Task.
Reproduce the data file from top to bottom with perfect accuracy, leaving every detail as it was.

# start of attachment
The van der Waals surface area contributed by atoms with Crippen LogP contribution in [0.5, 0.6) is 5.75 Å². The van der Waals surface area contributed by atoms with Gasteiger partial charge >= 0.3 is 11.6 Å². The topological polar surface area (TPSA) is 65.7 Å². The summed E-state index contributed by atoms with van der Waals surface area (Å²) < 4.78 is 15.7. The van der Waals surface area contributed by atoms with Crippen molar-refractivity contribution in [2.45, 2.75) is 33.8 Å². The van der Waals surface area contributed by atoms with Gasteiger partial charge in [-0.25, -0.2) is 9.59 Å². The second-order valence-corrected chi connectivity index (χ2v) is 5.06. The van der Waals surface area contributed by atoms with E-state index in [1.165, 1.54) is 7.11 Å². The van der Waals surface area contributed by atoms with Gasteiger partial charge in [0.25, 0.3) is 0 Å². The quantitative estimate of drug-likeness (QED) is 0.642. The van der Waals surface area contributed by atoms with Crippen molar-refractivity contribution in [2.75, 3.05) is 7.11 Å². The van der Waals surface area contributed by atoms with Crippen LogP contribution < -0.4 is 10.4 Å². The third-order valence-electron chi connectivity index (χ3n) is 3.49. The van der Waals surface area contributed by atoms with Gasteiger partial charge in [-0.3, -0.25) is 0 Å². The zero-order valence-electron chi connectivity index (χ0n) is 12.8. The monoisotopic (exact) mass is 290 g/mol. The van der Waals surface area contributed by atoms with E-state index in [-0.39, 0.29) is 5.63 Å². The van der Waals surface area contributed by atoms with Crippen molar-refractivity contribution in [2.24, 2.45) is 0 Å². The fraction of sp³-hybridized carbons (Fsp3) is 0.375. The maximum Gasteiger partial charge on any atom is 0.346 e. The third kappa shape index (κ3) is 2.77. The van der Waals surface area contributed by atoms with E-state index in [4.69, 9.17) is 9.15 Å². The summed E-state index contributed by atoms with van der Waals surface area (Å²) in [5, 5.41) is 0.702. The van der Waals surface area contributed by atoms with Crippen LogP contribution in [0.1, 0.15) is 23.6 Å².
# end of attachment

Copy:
The van der Waals surface area contributed by atoms with Crippen LogP contribution in [0.5, 0.6) is 5.75 Å². The van der Waals surface area contributed by atoms with Gasteiger partial charge >= 0.3 is 11.6 Å². The topological polar surface area (TPSA) is 65.7 Å². The summed E-state index contributed by atoms with van der Waals surface area (Å²) < 4.78 is 15.7. The van der Waals surface area contributed by atoms with Crippen molar-refractivity contribution in [2.45, 2.75) is 33.8 Å². The van der Waals surface area contributed by atoms with Gasteiger partial charge in [-0.25, -0.2) is 9.59 Å². The second-order valence-corrected chi connectivity index (χ2v) is 5.06. The van der Waals surface area contributed by atoms with E-state index in [1.165, 1.54) is 7.11 Å². The van der Waals surface area contributed by atoms with Gasteiger partial charge in [0.25, 0.3) is 0 Å². The quantitative estimate of drug-likeness (QED) is 0.642. The van der Waals surface area contributed by atoms with Crippen molar-refractivity contribution in [2.75, 3.05) is 7.11 Å². The van der Waals surface area contributed by atoms with Crippen LogP contribution < -0.4 is 10.4 Å². The third-order valence-electron chi connectivity index (χ3n) is 3.49. The van der Waals surface area contributed by atoms with Gasteiger partial charge in [-0.3, -0.25) is 0 Å². The zero-order valence-electron chi connectivity index (χ0n) is 12.8. The monoisotopic (exact) mass is 290 g/mol. The van der Waals surface area contributed by atoms with E-state index in [-0.39, 0.29) is 5.63 Å². The van der Waals surface area contributed by atoms with Crippen molar-refractivity contribution in [2.24, 2.45) is 0 Å². The fraction of sp³-hybridized carbons (Fsp3) is 0.375. The maximum Gasteiger partial charge on any atom is 0.346 e. The third kappa shape index (κ3) is 2.77. The van der Waals surface area contributed by atoms with E-state index in [4.69, 9.17) is 9.15 Å². The summed E-state index contributed by atoms with van der Waals surface area (Å²) in [5, 5.41) is 0.702. The van der Waals surface area contributed by atoms with Crippen LogP contribution in [0.1, 0.15) is 23.6 Å².